MANILA, Philippines - A forensic pathologist on Friday said she has misgivings over a Department of Justice-National Bureau of Investigation fact-finding report that absolved the military from the killing of top botanist Leonardo Co and 2 others last November.
Speaking to ANC, forensic pathologist Raquel Fortun said the release of the DOJ-NBI report was premature since more facts about the incident are still coming in.
Fortun, who autopsied the bodies of Co, forest guard Sofronio Cortez and farmer Julius Borromeo, said she disagreed with the panel's findings that New People's Army (NPA) rebels shot the victims.
The panel based its findings on the supposed trajectory of the bullets that killed Co, et al and because the bullets did not match any of the guns submitted by the military for examination.
"I disagree with that conclusion...I think they simply accepted what the military is saying, that they were at the ridge but I am not sure if that is a fact because from what I know is - the military were not really stationary, that is the word they used, at the ridge," she told ANC's "Dateline Philippines."
"I have misgivings about the conclusions that they arrived at. I do not agree. [The military] were not stationary and they moved down," she added.
Co, Cortez and Borromeo, were conducting research work for the Energy Development Corporation (EDC) last November 15 in Upper Mahiao, Lim-ao, Kananga Leyte when they were allegedly caught in the crossfire between an Army patrol and New People's Army (NPA) guerrillas.
In a 26-page recommendation submitted to Justice Secretary Leila de Lima, government prosecutors said the bullets that killed Co and his 2 companions could not have come from the side of the military.
Backing the military's claim that a crossfire occurred, the fact-finding panel said the bullets that killed Co, Cortez and Borromeo came from the lower area where alleged communist rebels were positioned.
It noted that the ballistic examination conducted on the slugs recovered from the bodies of the victims yielded negative results from any of the firearms submitted by the members of the Army’s 19th Infantry Battalion, who operate in the area.
Were their really rebels?
Fortun, meanwhile, said the report failed to establish if there were NPA rebels in the area as claimed by the military. She noted that 2 of the survivors already said they did not see communist rebels at the time of the shooting.
"It's a fact that the military were there and they fired weapons. It's a fact that 5 people were there, 3 dead and 2 survivors. The question is - was there a third group present, the NPA? You have to establish their actual presence. Kung absent yung indication that they were there, parang it's kind of premature to come up with something definitive at this point," she said.
She also found implausible the panel's conclusion that the military did not hit the 3 victims despite firing more than 200 rounds in the area.
"That's a lot. That's spraying the area. I also don't buy the argument that they could not have killed the 3 because of the thick foliage and all and they were too far. With so many rounds fired, pwedeng pwede mo silang tamaan even at the ridge," she said.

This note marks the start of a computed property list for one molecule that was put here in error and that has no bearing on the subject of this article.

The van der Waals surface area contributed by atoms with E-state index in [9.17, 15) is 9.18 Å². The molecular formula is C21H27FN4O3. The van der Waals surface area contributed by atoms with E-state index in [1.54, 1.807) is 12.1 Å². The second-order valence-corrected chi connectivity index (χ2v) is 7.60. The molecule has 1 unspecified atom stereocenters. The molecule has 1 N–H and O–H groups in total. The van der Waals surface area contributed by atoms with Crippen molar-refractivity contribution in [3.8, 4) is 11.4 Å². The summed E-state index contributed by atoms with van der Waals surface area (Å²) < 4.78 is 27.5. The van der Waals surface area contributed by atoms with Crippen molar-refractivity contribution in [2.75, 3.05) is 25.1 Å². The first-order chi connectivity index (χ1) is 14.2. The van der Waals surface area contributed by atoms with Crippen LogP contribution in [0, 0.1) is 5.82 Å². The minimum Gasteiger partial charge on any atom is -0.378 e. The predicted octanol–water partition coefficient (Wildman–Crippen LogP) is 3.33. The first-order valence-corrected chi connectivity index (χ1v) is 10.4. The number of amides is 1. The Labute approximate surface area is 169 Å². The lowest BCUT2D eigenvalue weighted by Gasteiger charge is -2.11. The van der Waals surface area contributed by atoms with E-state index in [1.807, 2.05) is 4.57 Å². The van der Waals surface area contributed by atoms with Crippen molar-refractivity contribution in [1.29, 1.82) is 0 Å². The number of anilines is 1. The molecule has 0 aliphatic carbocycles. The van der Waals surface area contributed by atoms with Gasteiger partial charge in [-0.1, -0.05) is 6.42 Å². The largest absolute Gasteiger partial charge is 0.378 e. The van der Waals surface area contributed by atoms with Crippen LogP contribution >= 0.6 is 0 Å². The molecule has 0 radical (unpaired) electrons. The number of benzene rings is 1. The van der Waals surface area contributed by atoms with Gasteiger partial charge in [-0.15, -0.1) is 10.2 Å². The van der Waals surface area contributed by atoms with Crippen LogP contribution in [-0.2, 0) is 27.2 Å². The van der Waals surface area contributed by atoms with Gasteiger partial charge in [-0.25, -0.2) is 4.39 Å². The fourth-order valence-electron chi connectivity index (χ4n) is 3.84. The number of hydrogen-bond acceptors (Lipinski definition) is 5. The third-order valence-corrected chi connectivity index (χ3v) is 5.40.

She said that because of the thick foliage in the area, it would be impossible to get the casings of all the bullets fired during the supposed encounter.
Fortun said one question in her mind is whether the military really submitted the weapons used by the 19th Infantry Batallion in the incident.
CHR to pursue own probe
The Commission on Human Rights, meanwhile, said it will pursue its own inquiry into the killing of Co and two companions in Leyte last November despite the conclusion of an investigation conducted by the Department of Justice.
CHR chairwoman Loretta Rosales said they will push through with a public inquiry on the incident on January 26-27 in Tacloban City.
At present, Rosales said they are collating the investigation reports from the NBI, from where the DOJ findings was principally based, and the results of probe conducted by the military’s board of inquiry, which incidentally also cleared the soldiers.
“We are gathering all the reports and we’re going to have our public inquiry on the 26th and 27th in Tacloban so I can talk to the soldiers who were involved in the shooting. We want to get their statements, all their statements,” said Rosales, adding the inquiry will be open to media.
Rosales said that as far as the CHR is concerned, the military is still not off the hook. She said she is still not “totally convinced” that the military is clear in the killing, pending the result of the probe that the CHR is conducting.
She noted the statement of one of the survivors who narrated that the bullets that hit them came from the direction of the soldiers “but as I said, I am not concluding that there was no crossfire. We are still trying to find out whether number one, there was crossfire."
Rosales said the CHR probe will be based on both testimonial and material evidence. “Our position is we have to exhaust all data before we can up with a conclusion so that our conclusion will be credible and will be anchored on appreciation of all facts gathered and all reports made to the CHR,” she said.